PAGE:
CraftFund is a niche equity crowdfunding platform focused exclusively on the craft beer and food industries.
Breweries and food companies may now being building their profile pages on the CraftFund crowdfunding platform. As CraftFund continues in their holding patter while the SEC continues to delay final regulation on “popular” crowdfunding, the site hopes to capture companies interested in raising funds as soon regulations are updated.
CraftFund founder David Dupee says that the company profile page is the first of several updates to the site scheduled over next few months. “Just as beer and food companies carefully hand craft their products, so too are we crafting our own platform to meet the unique needs of the industry,” says Dupee, who believes craft beer and food investments are going to attract a particular kind of investor interested in owning brands that she is passionate about. “Other platforms are about facilitating transactions; we are about facilitating ownership experiences.”
CraftFund has yet to conduct equity raises and will not do so until certain regulations are in place. Dupee expects the first raises to occur pursuant to Title II of the federal JOBS Act, which went into effect this month. The profile page will evolve over the next few months, culminating in ability for companies to advertise and connect with accredited investors pursuant to Title II.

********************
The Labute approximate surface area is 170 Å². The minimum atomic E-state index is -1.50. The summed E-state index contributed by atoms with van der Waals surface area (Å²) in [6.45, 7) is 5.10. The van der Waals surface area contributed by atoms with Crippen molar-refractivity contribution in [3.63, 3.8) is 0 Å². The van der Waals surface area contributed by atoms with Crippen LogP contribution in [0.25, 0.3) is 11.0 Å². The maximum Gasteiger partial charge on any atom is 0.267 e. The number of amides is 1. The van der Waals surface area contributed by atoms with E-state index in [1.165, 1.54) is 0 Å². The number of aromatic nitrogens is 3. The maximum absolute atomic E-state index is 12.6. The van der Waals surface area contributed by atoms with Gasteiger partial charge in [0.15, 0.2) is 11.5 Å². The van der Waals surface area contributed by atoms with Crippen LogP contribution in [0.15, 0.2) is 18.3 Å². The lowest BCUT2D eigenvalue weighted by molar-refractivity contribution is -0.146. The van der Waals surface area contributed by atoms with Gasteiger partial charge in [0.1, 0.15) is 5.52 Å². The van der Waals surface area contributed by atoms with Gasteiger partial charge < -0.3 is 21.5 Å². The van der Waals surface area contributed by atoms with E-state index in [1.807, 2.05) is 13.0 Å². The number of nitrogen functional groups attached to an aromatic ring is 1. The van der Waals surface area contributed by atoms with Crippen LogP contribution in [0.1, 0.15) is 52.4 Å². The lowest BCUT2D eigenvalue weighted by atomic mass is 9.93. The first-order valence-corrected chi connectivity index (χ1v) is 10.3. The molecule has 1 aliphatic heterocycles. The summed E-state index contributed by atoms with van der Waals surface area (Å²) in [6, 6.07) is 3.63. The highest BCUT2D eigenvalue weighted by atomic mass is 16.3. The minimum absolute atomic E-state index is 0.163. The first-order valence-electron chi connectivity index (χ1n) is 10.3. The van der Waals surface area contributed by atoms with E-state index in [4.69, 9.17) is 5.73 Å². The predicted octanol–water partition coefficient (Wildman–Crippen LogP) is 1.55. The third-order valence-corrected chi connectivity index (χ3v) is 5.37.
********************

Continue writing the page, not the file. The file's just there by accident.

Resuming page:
Dupee expects many larger craft breweries will create a profile in anticipation of a different provision in the JOBS Act. Title III of the JOBS Act will for the first time allow private companies to sell shares to the general public or non-accredited investors. Dupee believes this could function as a mini I.P.O, allowing breweries to provide passionate customers with unique ownership experiences.
“Craft beer and food is very much about engaging consumers and creating experiences for consumers to participate in,” explains Dupee. “Ownership is the ultimate form of engagement; however there are very few ownership experiences in craft beer and food right now due to regulations.”
Because companies might create profiles as they wait to see how Title III unfolds, Dupee stresses that a profile page should not be equated with an immediate capital need or active raise. “We hope every brewery and brewery in planning creates a profile that they can then choose to activate at some point down the road,” says Dupee. “We want to become the go-to store for investments and ownership experiences in craft beer and food.”